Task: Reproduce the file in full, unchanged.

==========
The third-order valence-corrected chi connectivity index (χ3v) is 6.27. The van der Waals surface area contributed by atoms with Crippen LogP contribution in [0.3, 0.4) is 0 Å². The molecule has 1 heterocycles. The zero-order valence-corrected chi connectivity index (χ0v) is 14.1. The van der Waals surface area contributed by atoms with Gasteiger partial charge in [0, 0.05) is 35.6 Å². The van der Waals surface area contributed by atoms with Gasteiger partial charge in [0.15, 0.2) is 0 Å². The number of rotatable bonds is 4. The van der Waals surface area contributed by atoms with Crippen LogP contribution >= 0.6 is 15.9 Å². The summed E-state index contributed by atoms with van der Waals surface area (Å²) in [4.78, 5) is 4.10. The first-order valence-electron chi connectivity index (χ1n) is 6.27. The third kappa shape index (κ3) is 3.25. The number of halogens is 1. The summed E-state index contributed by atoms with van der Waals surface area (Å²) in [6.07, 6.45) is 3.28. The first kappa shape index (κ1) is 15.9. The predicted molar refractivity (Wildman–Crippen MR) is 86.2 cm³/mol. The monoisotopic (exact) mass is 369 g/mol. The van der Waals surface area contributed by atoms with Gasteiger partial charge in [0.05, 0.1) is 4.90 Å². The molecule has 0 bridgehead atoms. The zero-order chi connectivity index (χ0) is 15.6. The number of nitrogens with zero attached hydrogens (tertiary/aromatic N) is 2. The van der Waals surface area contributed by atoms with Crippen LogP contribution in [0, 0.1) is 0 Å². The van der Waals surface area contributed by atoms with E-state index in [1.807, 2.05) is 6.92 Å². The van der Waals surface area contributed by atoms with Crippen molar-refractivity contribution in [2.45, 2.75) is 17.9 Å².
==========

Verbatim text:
The third-order valence-corrected chi connectivity index (χ3v) is 6.27. The van der Waals surface area contributed by atoms with Crippen LogP contribution in [0.3, 0.4) is 0 Å². The molecule has 1 heterocycles. The zero-order valence-corrected chi connectivity index (χ0v) is 14.1. The van der Waals surface area contributed by atoms with Gasteiger partial charge in [0, 0.05) is 35.6 Å². The van der Waals surface area contributed by atoms with Gasteiger partial charge in [0.15, 0.2) is 0 Å². The number of rotatable bonds is 4. The van der Waals surface area contributed by atoms with Crippen LogP contribution >= 0.6 is 15.9 Å². The summed E-state index contributed by atoms with van der Waals surface area (Å²) in [4.78, 5) is 4.10. The first-order valence-electron chi connectivity index (χ1n) is 6.27. The third kappa shape index (κ3) is 3.25. The number of halogens is 1. The summed E-state index contributed by atoms with van der Waals surface area (Å²) in [6.07, 6.45) is 3.28. The first kappa shape index (κ1) is 15.9. The predicted molar refractivity (Wildman–Crippen MR) is 86.2 cm³/mol. The monoisotopic (exact) mass is 369 g/mol. The van der Waals surface area contributed by atoms with Gasteiger partial charge in [0.05, 0.1) is 4.90 Å². The molecule has 0 bridgehead atoms. The zero-order chi connectivity index (χ0) is 15.6. The number of nitrogens with zero attached hydrogens (tertiary/aromatic N) is 2. The van der Waals surface area contributed by atoms with Crippen LogP contribution in [0, 0.1) is 0 Å². The van der Waals surface area contributed by atoms with E-state index in [1.807, 2.05) is 6.92 Å². The van der Waals surface area contributed by atoms with Crippen molar-refractivity contribution in [2.45, 2.75) is 17.9 Å².